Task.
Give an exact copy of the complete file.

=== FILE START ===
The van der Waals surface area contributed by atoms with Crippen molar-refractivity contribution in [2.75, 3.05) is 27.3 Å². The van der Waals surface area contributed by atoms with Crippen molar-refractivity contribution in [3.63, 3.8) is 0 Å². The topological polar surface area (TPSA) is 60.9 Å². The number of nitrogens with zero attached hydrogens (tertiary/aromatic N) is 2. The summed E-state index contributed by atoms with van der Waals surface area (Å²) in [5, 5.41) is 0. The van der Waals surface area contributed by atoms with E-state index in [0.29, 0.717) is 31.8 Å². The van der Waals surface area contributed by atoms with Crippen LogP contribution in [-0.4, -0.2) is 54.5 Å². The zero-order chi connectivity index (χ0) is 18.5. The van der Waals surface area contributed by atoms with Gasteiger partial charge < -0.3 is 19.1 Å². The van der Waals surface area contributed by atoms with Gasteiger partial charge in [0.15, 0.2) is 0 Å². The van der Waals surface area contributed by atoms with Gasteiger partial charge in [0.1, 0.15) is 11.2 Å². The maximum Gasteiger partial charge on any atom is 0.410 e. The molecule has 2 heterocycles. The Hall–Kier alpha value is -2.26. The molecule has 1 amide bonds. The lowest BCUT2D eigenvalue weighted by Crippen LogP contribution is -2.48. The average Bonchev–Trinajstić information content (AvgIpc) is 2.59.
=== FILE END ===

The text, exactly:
The van der Waals surface area contributed by atoms with Crippen molar-refractivity contribution in [2.75, 3.05) is 27.3 Å². The van der Waals surface area contributed by atoms with Crippen molar-refractivity contribution in [3.63, 3.8) is 0 Å². The topological polar surface area (TPSA) is 60.9 Å². The number of nitrogens with zero attached hydrogens (tertiary/aromatic N) is 2. The summed E-state index contributed by atoms with van der Waals surface area (Å²) in [5, 5.41) is 0. The van der Waals surface area contributed by atoms with E-state index in [0.29, 0.717) is 31.8 Å². The van der Waals surface area contributed by atoms with Crippen LogP contribution in [-0.4, -0.2) is 54.5 Å². The zero-order chi connectivity index (χ0) is 18.5. The van der Waals surface area contributed by atoms with Gasteiger partial charge < -0.3 is 19.1 Å². The van der Waals surface area contributed by atoms with Gasteiger partial charge in [0.15, 0.2) is 0 Å². The van der Waals surface area contributed by atoms with Gasteiger partial charge in [0.1, 0.15) is 11.2 Å². The maximum Gasteiger partial charge on any atom is 0.410 e. The molecule has 2 heterocycles. The Hall–Kier alpha value is -2.26. The molecule has 1 amide bonds. The lowest BCUT2D eigenvalue weighted by Crippen LogP contribution is -2.48. The average Bonchev–Trinajstić information content (AvgIpc) is 2.59.